It is further ordered that unless Defendant has been in a segregated special unit for high-risk prisoners for more than 14 days where no inmate has tested positive or shown symptoms of COVID-19 within the past 14 days, the Court orders Defendant to self-quarantine within his home when he begins home confinement. Defendant shall serve the new term of supervised released under home confinement and shall not leave his residence other than for medical appointments and appointments with counsel. While on supervised released, Defendant shall be subject to electronic location monitoring to commence as soon as the Probation Department can safely install the necessary electronic monitoring equipment and upon such other considerations as the Probation Department deems necessary. Defendant must contact the Probation Department within twenty- four (24) hours of release from BOP custody to schedule an appointment.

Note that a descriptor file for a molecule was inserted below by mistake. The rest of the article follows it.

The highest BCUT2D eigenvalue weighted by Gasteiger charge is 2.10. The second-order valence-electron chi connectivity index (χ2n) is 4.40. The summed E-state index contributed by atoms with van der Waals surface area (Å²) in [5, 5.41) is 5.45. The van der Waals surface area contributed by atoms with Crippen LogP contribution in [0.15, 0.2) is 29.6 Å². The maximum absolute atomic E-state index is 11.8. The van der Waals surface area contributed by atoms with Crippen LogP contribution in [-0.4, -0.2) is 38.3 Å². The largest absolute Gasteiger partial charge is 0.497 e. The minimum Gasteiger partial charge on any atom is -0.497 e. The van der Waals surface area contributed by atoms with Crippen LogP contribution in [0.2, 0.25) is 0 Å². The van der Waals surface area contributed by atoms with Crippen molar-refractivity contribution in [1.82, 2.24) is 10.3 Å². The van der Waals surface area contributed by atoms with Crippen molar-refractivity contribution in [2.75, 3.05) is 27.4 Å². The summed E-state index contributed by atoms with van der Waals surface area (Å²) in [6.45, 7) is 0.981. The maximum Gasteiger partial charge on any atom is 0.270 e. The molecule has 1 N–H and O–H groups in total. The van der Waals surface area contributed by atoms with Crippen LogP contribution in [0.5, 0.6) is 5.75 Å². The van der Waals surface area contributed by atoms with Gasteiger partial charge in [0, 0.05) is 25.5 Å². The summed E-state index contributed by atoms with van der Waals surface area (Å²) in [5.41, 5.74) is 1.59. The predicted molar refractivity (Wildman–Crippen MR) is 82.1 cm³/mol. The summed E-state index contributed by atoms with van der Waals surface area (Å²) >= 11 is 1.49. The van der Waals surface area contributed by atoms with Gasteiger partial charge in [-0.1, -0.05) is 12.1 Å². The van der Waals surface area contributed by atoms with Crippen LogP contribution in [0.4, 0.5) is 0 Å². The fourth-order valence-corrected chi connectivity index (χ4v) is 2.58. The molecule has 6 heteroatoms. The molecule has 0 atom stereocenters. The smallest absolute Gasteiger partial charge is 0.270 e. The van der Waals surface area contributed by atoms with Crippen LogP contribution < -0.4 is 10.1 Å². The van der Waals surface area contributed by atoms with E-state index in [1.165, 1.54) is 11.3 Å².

Defendant's original sentence remains unchanged in all other respects.
s/Nancy G. Edmunds
Nancy G. Edmunds
United States District Judge Dated: May 21, 2020 I hereby certify that a copy of the foregoing document was served upon counsel of record on May 21, 2020, by electronic and/or ordinary mail.